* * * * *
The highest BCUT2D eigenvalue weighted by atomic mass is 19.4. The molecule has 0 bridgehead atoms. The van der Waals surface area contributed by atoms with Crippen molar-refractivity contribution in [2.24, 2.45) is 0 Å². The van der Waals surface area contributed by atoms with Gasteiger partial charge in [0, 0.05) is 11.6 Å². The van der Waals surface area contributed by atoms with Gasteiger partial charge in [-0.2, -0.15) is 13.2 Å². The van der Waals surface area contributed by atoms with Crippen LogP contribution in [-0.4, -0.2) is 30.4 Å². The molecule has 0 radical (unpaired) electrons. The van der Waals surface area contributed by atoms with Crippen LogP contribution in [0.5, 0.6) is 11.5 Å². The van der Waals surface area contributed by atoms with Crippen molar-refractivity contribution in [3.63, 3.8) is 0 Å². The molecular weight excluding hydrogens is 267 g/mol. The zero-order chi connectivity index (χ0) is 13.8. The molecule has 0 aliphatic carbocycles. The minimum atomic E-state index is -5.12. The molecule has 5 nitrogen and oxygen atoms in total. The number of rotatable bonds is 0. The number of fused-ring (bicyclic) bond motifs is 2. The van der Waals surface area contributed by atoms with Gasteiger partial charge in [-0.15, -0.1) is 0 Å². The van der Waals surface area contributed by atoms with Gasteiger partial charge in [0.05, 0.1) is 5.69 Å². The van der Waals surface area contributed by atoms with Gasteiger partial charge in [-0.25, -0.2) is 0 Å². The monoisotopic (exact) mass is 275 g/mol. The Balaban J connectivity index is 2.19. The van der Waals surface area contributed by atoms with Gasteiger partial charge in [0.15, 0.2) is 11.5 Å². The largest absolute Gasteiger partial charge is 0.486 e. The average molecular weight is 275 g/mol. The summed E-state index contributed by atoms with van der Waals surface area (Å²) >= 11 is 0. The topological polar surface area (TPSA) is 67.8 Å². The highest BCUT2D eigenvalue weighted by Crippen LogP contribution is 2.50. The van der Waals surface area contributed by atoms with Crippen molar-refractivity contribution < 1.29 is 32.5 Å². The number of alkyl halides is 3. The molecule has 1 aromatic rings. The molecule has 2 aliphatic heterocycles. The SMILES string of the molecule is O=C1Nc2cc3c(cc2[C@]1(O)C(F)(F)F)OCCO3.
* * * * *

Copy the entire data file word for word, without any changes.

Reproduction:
The highest BCUT2D eigenvalue weighted by atomic mass is 19.4. The molecule has 0 bridgehead atoms. The van der Waals surface area contributed by atoms with Crippen molar-refractivity contribution in [2.24, 2.45) is 0 Å². The van der Waals surface area contributed by atoms with Gasteiger partial charge in [0, 0.05) is 11.6 Å². The van der Waals surface area contributed by atoms with Gasteiger partial charge in [-0.2, -0.15) is 13.2 Å². The van der Waals surface area contributed by atoms with Crippen LogP contribution in [-0.4, -0.2) is 30.4 Å². The molecule has 0 radical (unpaired) electrons. The van der Waals surface area contributed by atoms with Crippen LogP contribution in [0.5, 0.6) is 11.5 Å². The van der Waals surface area contributed by atoms with Crippen molar-refractivity contribution in [3.63, 3.8) is 0 Å². The molecular weight excluding hydrogens is 267 g/mol. The zero-order chi connectivity index (χ0) is 13.8. The molecule has 0 aliphatic carbocycles. The minimum atomic E-state index is -5.12. The molecule has 5 nitrogen and oxygen atoms in total. The number of rotatable bonds is 0. The number of fused-ring (bicyclic) bond motifs is 2. The van der Waals surface area contributed by atoms with Gasteiger partial charge in [-0.15, -0.1) is 0 Å². The van der Waals surface area contributed by atoms with Gasteiger partial charge in [0.05, 0.1) is 5.69 Å². The van der Waals surface area contributed by atoms with Gasteiger partial charge in [-0.25, -0.2) is 0 Å². The monoisotopic (exact) mass is 275 g/mol. The Balaban J connectivity index is 2.19. The van der Waals surface area contributed by atoms with Gasteiger partial charge in [0.15, 0.2) is 11.5 Å². The largest absolute Gasteiger partial charge is 0.486 e. The average molecular weight is 275 g/mol. The summed E-state index contributed by atoms with van der Waals surface area (Å²) >= 11 is 0. The topological polar surface area (TPSA) is 67.8 Å². The highest BCUT2D eigenvalue weighted by Crippen LogP contribution is 2.50. The van der Waals surface area contributed by atoms with Crippen molar-refractivity contribution < 1.29 is 32.5 Å². The number of alkyl halides is 3. The molecule has 1 aromatic rings. The molecule has 2 aliphatic heterocycles. The SMILES string of the molecule is O=C1Nc2cc3c(cc2[C@]1(O)C(F)(F)F)OCCO3.